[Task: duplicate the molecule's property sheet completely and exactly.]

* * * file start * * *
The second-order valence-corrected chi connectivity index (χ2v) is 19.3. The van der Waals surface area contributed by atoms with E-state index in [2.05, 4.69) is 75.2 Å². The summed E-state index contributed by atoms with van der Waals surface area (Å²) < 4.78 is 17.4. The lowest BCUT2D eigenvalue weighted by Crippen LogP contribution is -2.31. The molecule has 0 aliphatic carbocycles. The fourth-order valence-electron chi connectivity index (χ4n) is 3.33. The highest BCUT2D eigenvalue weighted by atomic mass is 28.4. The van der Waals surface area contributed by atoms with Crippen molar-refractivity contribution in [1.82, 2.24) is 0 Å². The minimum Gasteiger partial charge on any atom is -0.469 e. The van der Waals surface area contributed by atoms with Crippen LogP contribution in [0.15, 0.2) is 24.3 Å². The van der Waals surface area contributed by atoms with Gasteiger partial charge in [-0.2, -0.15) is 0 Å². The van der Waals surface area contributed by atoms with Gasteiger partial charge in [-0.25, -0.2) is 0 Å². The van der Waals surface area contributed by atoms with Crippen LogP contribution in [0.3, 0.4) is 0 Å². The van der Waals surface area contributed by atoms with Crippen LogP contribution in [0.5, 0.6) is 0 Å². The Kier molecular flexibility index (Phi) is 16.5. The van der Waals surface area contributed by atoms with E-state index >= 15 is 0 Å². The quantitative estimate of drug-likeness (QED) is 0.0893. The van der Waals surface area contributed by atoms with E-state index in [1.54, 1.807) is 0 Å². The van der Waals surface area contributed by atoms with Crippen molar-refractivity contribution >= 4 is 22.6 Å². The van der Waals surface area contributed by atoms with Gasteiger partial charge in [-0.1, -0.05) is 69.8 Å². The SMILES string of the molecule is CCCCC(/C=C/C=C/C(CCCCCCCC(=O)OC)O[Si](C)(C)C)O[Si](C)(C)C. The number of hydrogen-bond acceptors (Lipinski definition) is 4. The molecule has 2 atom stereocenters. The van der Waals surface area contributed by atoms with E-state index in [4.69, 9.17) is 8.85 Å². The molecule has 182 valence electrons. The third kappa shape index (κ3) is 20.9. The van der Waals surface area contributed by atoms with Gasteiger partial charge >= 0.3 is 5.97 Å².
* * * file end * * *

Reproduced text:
The second-order valence-corrected chi connectivity index (χ2v) is 19.3. The van der Waals surface area contributed by atoms with E-state index in [2.05, 4.69) is 75.2 Å². The summed E-state index contributed by atoms with van der Waals surface area (Å²) < 4.78 is 17.4. The lowest BCUT2D eigenvalue weighted by Crippen LogP contribution is -2.31. The molecule has 0 aliphatic carbocycles. The fourth-order valence-electron chi connectivity index (χ4n) is 3.33. The highest BCUT2D eigenvalue weighted by atomic mass is 28.4. The van der Waals surface area contributed by atoms with Crippen molar-refractivity contribution in [1.82, 2.24) is 0 Å². The minimum Gasteiger partial charge on any atom is -0.469 e. The van der Waals surface area contributed by atoms with Crippen LogP contribution in [0.15, 0.2) is 24.3 Å². The van der Waals surface area contributed by atoms with Gasteiger partial charge in [-0.2, -0.15) is 0 Å². The van der Waals surface area contributed by atoms with Gasteiger partial charge in [-0.25, -0.2) is 0 Å². The van der Waals surface area contributed by atoms with Crippen LogP contribution in [0.3, 0.4) is 0 Å². The van der Waals surface area contributed by atoms with Crippen LogP contribution in [0.5, 0.6) is 0 Å². The Kier molecular flexibility index (Phi) is 16.5. The van der Waals surface area contributed by atoms with E-state index >= 15 is 0 Å². The quantitative estimate of drug-likeness (QED) is 0.0893. The van der Waals surface area contributed by atoms with E-state index in [1.54, 1.807) is 0 Å². The van der Waals surface area contributed by atoms with Crippen molar-refractivity contribution >= 4 is 22.6 Å². The van der Waals surface area contributed by atoms with Gasteiger partial charge in [-0.1, -0.05) is 69.8 Å². The SMILES string of the molecule is CCCCC(/C=C/C=C/C(CCCCCCCC(=O)OC)O[Si](C)(C)C)O[Si](C)(C)C. The number of hydrogen-bond acceptors (Lipinski definition) is 4. The molecule has 2 atom stereocenters. The van der Waals surface area contributed by atoms with E-state index in [4.69, 9.17) is 8.85 Å². The molecule has 182 valence electrons. The third kappa shape index (κ3) is 20.9. The van der Waals surface area contributed by atoms with Gasteiger partial charge >= 0.3 is 5.97 Å².